2009 – 2 on the Drivetrain and 1 to run our poly-cord rollers
2010 – 4 on the Drivetrain only (Didn’t hang)
2011 – 4 on the Drivetrain only (BaneBots RS550s for our shoulder)
2012 – 4 on the Drivetrain only (AndyMark motors for our mechanical catapult)
2013 – 4 on the Drivetrain (Other uses to be disclosed after ship day, lets just leave it at we are big fans of the BAG motor so far)
2009 (1714): One CIM on the shooter, run through an AM Planetary after the first event to lower range and increase consistency. One CIM through a standard Toughbox and belt reduction for the elevator. No problems that I know of.
2010 (2791): One CIM operated a hanging winch. COTS options for high reductions were scarce, so we ran the CIM through an AM Planetary and the Toughbox Nano, with a very small diameter winch at the end. Needed a steel output shaft.
2013 (2791): One CIM through a ~900:1 reduction, another CIM is direct driving a 4 7/8" wheel. Will update with results once these mechanisms move. The 900:1 gearbox is TB3 internals followed by two VexPro custom reductions - PM for details. I think it is five stages.
High reduction gearboxes are a general challenge in FRC. In 2011 in particular, finding a COTS solution for an arm that didn’t involve a Window motor was extra tricky. For our final event, we ran a 775 through a CIMulator through an AM Planetary through a Toughbox Nano and chain reduction. Craziest COTS gearbox ever made.
CIM through custom spur gear setup to run a 4-bar in 2003. Not sure of reduction, but fairly large.
Big CIM powering a shooter wheel in 2006. Smallish reduction.
CIM-powered leadscrew in 2010 for lifting the robot off the floor.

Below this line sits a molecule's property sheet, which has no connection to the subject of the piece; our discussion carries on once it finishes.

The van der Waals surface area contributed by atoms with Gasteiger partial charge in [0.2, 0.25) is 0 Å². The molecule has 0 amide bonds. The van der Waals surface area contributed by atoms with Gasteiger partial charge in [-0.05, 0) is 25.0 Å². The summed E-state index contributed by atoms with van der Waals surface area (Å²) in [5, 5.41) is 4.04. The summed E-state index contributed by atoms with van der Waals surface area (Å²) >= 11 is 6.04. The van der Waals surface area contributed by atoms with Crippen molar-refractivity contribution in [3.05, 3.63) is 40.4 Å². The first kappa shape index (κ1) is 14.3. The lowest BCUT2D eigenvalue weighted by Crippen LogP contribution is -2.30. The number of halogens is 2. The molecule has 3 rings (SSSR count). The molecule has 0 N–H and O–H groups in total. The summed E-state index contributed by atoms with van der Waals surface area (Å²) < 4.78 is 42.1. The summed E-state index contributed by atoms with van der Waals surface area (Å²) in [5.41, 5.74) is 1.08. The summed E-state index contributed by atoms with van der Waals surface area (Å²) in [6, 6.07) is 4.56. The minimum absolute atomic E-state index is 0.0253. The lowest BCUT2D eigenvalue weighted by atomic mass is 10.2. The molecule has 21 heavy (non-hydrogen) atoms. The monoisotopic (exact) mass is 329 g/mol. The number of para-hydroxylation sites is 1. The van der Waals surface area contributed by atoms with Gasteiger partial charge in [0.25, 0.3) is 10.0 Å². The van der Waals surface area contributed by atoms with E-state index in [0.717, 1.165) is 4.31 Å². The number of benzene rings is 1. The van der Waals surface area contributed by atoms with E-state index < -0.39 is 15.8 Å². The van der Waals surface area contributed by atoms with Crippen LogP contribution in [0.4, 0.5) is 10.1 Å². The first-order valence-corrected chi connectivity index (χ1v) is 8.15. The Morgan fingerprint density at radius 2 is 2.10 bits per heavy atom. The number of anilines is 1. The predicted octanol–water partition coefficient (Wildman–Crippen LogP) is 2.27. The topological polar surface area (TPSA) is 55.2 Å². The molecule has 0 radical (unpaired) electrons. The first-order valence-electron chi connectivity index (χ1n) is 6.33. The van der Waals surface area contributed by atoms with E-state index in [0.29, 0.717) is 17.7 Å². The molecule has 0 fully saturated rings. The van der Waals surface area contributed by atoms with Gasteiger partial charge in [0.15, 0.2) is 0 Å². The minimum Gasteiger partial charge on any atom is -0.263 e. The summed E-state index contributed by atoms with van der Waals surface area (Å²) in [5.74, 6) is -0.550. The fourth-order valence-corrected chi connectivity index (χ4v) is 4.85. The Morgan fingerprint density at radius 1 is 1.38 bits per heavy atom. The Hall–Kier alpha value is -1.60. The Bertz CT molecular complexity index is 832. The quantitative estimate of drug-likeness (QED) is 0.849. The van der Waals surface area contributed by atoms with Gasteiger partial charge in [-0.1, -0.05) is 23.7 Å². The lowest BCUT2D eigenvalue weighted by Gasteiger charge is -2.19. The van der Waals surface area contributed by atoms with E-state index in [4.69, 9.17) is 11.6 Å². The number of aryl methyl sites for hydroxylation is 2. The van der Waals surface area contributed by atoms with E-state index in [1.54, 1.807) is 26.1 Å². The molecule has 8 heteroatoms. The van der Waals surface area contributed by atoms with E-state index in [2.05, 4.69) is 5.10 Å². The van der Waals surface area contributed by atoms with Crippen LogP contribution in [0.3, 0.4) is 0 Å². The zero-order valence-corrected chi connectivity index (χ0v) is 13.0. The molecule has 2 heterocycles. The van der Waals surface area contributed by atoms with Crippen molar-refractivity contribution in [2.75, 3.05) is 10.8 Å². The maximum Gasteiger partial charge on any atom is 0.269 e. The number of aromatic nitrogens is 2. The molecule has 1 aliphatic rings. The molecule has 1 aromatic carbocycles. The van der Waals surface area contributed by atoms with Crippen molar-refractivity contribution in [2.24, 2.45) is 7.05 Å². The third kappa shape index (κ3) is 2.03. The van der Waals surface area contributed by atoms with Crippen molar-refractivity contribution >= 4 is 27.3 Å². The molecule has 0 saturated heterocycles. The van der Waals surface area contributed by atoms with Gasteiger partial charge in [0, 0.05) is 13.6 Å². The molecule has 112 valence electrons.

I personally think this thread would be more interesting with motors that have more power i.e banebots or fisher price motors(which are the best motors ever imo).
2013: cim with custom 4:1 gearbox for polycord rollers/frisbee intake
2012: cim with custom 4:1 gearbox for polycord rollers/ball intake mechanism
2009: cim with custom 3:1 gearbox for polycord rollers/orbit ball intake; cim with custom 2:1 gearbox for ball dumper
all single stage
The same problem occurs with every reduction calculation…how much? Figuring this problem out, at least in our case, was relatively easy because we used the motor in similar applications, which took out most of the guess work.
Sidenote: Ask this same question with fisher price motors instead of cims. That’s where the real creativity in design will come into play because the available power in those motors. CIMS are already pretty fat motors for our applications.
You do realize that the CIM is the most powerful (and robust) motor in the kit, right? the FP and RS-550 aren’t even that close. The CIM’s peak mechanical power is 337 watts compared to 245 watts for the RS-550. The “2011 FP” is the closest at 289 watts but it was only legal for two years.
The thread is a little empty mainly because 4 CIMs has usually been the limit and most teams throw them all in the drivetrain.
2006 - Direct drive approx 5" wheel for Shooter
2009 - Direct drive 10" Fans
2010 - Approx 1:4 increase (belt drive) to power shop-vac internals
2011 - 12:56 CIMple Box to 20 tooth sprocket to power elevator
2013 - 12:18 to 10tpi leadscrew to lift robot
*For arms etc what rpm did you typically gear down to? FP, BB, etc?
if you could pick a reduction for a CIM, what would it be?*
a) We have used pneumatics for arms and arm-like mechanisms.
b) Do you mean an integral reduction? It’s so easy to interface a CIM, I would not want an integrated gearbox, especially if it is a planetary.
However, I’d love to get a bag motor with an integral 20:1 planetary (700 rpm) in the KOP each year.